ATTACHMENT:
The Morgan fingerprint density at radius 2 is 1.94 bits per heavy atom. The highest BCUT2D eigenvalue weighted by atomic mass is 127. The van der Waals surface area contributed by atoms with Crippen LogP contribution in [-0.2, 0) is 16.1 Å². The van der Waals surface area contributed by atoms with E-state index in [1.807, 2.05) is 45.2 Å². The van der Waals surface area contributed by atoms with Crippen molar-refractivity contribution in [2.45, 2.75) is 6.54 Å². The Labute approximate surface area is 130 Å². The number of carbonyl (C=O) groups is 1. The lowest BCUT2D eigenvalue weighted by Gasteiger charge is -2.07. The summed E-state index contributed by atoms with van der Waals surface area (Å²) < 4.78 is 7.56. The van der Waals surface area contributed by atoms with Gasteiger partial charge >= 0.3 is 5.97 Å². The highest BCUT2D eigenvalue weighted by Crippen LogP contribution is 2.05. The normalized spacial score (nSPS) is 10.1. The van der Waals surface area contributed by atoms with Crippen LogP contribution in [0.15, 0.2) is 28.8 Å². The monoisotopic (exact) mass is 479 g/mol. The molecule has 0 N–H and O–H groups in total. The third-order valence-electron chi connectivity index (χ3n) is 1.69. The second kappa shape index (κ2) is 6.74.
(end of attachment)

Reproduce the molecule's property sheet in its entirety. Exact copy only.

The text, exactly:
The Morgan fingerprint density at radius 2 is 1.94 bits per heavy atom. The highest BCUT2D eigenvalue weighted by atomic mass is 127. The van der Waals surface area contributed by atoms with Crippen LogP contribution in [-0.2, 0) is 16.1 Å². The van der Waals surface area contributed by atoms with E-state index in [1.807, 2.05) is 45.2 Å². The van der Waals surface area contributed by atoms with Crippen molar-refractivity contribution in [2.45, 2.75) is 6.54 Å². The Labute approximate surface area is 130 Å². The number of carbonyl (C=O) groups is 1. The lowest BCUT2D eigenvalue weighted by Gasteiger charge is -2.07. The summed E-state index contributed by atoms with van der Waals surface area (Å²) < 4.78 is 7.56. The van der Waals surface area contributed by atoms with Gasteiger partial charge >= 0.3 is 5.97 Å². The highest BCUT2D eigenvalue weighted by Crippen LogP contribution is 2.05. The normalized spacial score (nSPS) is 10.1. The van der Waals surface area contributed by atoms with Crippen LogP contribution in [0.15, 0.2) is 28.8 Å². The monoisotopic (exact) mass is 479 g/mol. The molecule has 0 N–H and O–H groups in total. The third-order valence-electron chi connectivity index (χ3n) is 1.69. The second kappa shape index (κ2) is 6.74.